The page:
These ionic compounds become more reactive and can be easily tested by suitable reagents.



Question 12.27

Name a suitable technique for separation of the components from a mixture of calcium sulphate and camphor.


This is the technique of sublimation because camphor can sublime whereas CaSO4 does not.



Question 12.28

Explain, why an organic liquid vaporizes at a temperature below its boiling point in its steam distillation?


Organic liquid vaporizes at a temperature below its boiling point in its steam distillation

because in steam distillation the sum of vapour pressure of organic compound and steam should be equal to atmospheric pressure.



Question 12.29

Will CCl4 give white precipitate of AgCl on heating it with silver nitrate? Give reason for your answer.


CCl4 is completely non-polar covalent compounds whereas AgNO3 is ionic in nature.

They do not react and thus white precipitates of silver chloride will not be formed. As CCl4 is a covalent 

compound, therefore, it does not ionize to give Clions needed for the formation of ppt. of AgCl.



Question 12.30

Why is a solution of potassium hydroxide used to absorb carbon dioxide evolved during

the estimation of carbon present in an organic compound?


Carbon dioxide is acidic in nature and it reacts with the strong base KOH to form K2CO3.

2KOH + CO2 --->K2CO3 + H2O

The increase in the mass of U-tube containing KOH then gives the mass of CO2 produced and from its mass, the percentage 

of carbon in the organic compound can be calculated as:-

%C = (12/44) x (Mass of COformed )/(Mass of substance taken) x 100


Question 12.31

Why is it necessary to use acetic acid and not sulphuric acid for acidification of

sodium extract for testing sulphur by lead acetate test?


For testing sulphur, sodium extract is acidified with acetic acid.

This is because lead acetate is soluble and does not interfere with the test.


Pb(OCOCH3)2 + H2SO4 ---> PbSO4(ppt) + 2CH3COOH

If  H2SOwere used, lead acetate itself react with H2SO4 to form white ppt. of lead sulphate which will interfere 

with the test. 


Question 12.32

An organic compound contains 69% carbon and 4.8% hydrogen, the remainder being oxygen.

Calculate the masses of carbon dioxide and water produced

when 0.20 g of this substance is subjected to complete combustion.


Percentage of C = 69

Percentage of H = 4.8

Percentage of O = 100 – (69 + 4.8) = 26.2

Mass of compound = 0.2 g

100 g of compound contains 69 g of C.

0.2 g of compound contains

=(69 x 0.2)/(100)

= 0.138 g of C

12g of C produces 44 g of CO2.

0.138 g of C will give

=(44 x 0.138)/(12)

= 0.506 g of CO2

100 g of compound contains 4.8 g of H

Therefore, 0.2 g of compounds contains =(48 x 0.2)/(100)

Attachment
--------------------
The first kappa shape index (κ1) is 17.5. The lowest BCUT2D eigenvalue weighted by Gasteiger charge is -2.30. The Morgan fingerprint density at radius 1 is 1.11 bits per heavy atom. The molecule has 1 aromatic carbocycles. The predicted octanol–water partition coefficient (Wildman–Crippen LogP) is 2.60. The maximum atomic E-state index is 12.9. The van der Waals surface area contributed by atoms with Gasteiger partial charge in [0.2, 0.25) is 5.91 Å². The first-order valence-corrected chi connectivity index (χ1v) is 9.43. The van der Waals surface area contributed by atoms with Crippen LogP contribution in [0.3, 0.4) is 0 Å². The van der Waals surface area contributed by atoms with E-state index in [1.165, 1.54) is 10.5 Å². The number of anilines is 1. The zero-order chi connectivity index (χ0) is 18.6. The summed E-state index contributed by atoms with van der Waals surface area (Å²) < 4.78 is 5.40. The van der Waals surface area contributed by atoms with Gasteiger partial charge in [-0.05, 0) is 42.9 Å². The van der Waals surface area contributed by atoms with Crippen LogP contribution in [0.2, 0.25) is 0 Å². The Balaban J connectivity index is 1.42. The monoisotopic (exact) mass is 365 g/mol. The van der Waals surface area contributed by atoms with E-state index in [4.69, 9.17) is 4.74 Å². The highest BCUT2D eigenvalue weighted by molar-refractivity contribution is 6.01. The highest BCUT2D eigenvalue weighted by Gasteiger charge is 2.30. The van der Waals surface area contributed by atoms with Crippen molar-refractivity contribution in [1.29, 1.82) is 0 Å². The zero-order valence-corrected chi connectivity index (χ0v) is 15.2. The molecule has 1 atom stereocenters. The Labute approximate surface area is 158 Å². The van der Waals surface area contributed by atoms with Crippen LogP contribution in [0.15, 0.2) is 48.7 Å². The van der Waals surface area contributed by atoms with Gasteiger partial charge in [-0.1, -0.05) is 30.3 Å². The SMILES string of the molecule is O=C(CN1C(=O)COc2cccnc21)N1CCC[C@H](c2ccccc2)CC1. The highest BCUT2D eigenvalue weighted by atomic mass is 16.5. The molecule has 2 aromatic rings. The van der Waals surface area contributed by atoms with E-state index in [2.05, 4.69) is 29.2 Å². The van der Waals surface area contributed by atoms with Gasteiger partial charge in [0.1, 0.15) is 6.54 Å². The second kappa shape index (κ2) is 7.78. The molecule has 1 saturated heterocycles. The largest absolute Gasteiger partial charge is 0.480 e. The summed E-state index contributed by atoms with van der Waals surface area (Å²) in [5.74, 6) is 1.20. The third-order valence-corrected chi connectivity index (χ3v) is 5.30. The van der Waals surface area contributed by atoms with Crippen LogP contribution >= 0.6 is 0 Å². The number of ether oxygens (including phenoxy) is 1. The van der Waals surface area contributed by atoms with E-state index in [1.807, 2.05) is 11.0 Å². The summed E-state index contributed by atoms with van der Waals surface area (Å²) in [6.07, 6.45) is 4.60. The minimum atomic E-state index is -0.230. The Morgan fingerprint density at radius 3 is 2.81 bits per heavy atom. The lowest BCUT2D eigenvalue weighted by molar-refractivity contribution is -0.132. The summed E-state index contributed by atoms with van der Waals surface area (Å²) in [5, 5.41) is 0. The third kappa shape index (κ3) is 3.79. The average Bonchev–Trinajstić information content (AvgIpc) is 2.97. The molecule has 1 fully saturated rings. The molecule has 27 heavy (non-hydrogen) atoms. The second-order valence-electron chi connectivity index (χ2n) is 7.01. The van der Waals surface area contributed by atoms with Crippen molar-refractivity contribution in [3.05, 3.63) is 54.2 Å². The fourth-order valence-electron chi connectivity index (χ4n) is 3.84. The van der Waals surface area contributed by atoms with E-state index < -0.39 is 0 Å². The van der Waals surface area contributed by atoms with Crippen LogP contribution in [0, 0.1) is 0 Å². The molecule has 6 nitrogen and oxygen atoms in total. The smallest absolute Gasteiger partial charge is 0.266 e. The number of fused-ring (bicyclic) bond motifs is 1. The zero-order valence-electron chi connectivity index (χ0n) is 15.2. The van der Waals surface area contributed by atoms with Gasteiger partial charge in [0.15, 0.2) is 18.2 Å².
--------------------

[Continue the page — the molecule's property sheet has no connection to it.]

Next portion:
= 0.0096 g of H

2 g of H produces 18 g of H2O

0.0096 g of H produces

=(4.8 x 0.2)/(100)

= 0.0864 g of H2O

Mass of CO2 produced = 0.506 g

Mass of H2O produced = 0.0864 g



Question 12.33

A sample of 0.50 g of an organic compound was treated according to Kjeldahl’s method.

The ammonia evolved gas absorbed in 50 mL of 0.5 M H2SO4.

The residual acid required 60 Ml of 0.5 M solution of NaOH for neutralization.

Find the percentage composition of nitrogen in the compound.


Mass of compound taken = 0.50 g

Volume of H2SO4 = 50 mL

Molarity of H2SO4 = 0.5 M

Volume of NaOH required = 60 mL

Required, Molarity of NaOH = 0.5 M

Using Kjeldahl’s method

% of N = [1.4 x Mx 2[V-(V1 /2)]/(m)

Put, M = 0.5 M

V = 50 mL

V1 = 60 mL

m = 0.5 g

% of N = [1.4 x 0.5 x 2(50-(60/2)]/(0.5)

= 56

Percentage of N in given compound = 56.



Question 12.34

0.3780 g of an organic chloro compound gave 0.5740 g of silver chloride in Carius estimation.

Calculate the percentage of chlorine present in the compound.


Mass of organic compound = 0.3780 g

Mass of silver chloride = 0.5740 g

1 mol of AgCl = 143.5 g

143.5 g of AgCl have 35.5 g of Cl

0.5740 g of AgCl have

= (35.5 x 0.574)/(143.5)= 0.142 g

0.142 g of Cl present in 0.3780 g of compound =[(0.142)/(0.378)] x 100 = 37.56%



Question 12.35

In the estimation of sulphur by Carius method, 0.468 g of an organic sulphur compound afforded 0.668 g of barium sulphate.

Find out the per centage of sulphur in the given compound.


Mass of organic sulphur compound = 0.468 g

Mass of BaSO4 = 0.668 g

1 mole of BaSO4 = 233 g

233 g of BaSO4 conatisn 32 g of S.

0.668 g of BaSO4 contains

 =(0.668 x 32)/(233)

= 0.09174 g

Percentage of S in compound


= 19.6%


Question 12.36

In the organic compound CH2=CH-CH2-CH2-C=CH, the pair of hybridized orbitals involved in the formation of C2-C3 bond is:

(a) sp-sp2 (b) sp-sp3 (c) sp2-sp3 (d) sp3-sp3


Correct option is (c)


Question 12.37

In the Lassaigne’s test for nitrogen in an organic compound, the Prussian blue color is obtained due to the formation of

  • Na4[Fe(CN)6] (b) Fe4[Fe(CN)6]3 (c) Fe2[Fe(CN)6] (d) Fe3[Fe(CN)6]4


Correct option is (b)

Prussian blue color in the Lassaigne’s test is due to the formation of Fe4 [Fe(CN)6]3


Question 12.38

Which of the following carbocation is most stable?



Correct option is (b)

Most stable is tertiary carbocation.



Question 12.39

The best and latest techniques for isolation, purification and separation of organic compounds is

  • Crystallization (b) Distillation (c) Sublimation (d) Chromatography


Correct option is (d)


Question 12.40

The reaction

CH3CH2I + KOH (aq) --> CH3CH2OH + KI

Is classified as

(a)electrophilic substitution (b)nucleophilic substitution (c) elimination (d) addition


Correct option is (b). As the nucleophile I is replaced by the nucleophile OH- ion.

KOH provides OH- ion for nucleophile attack.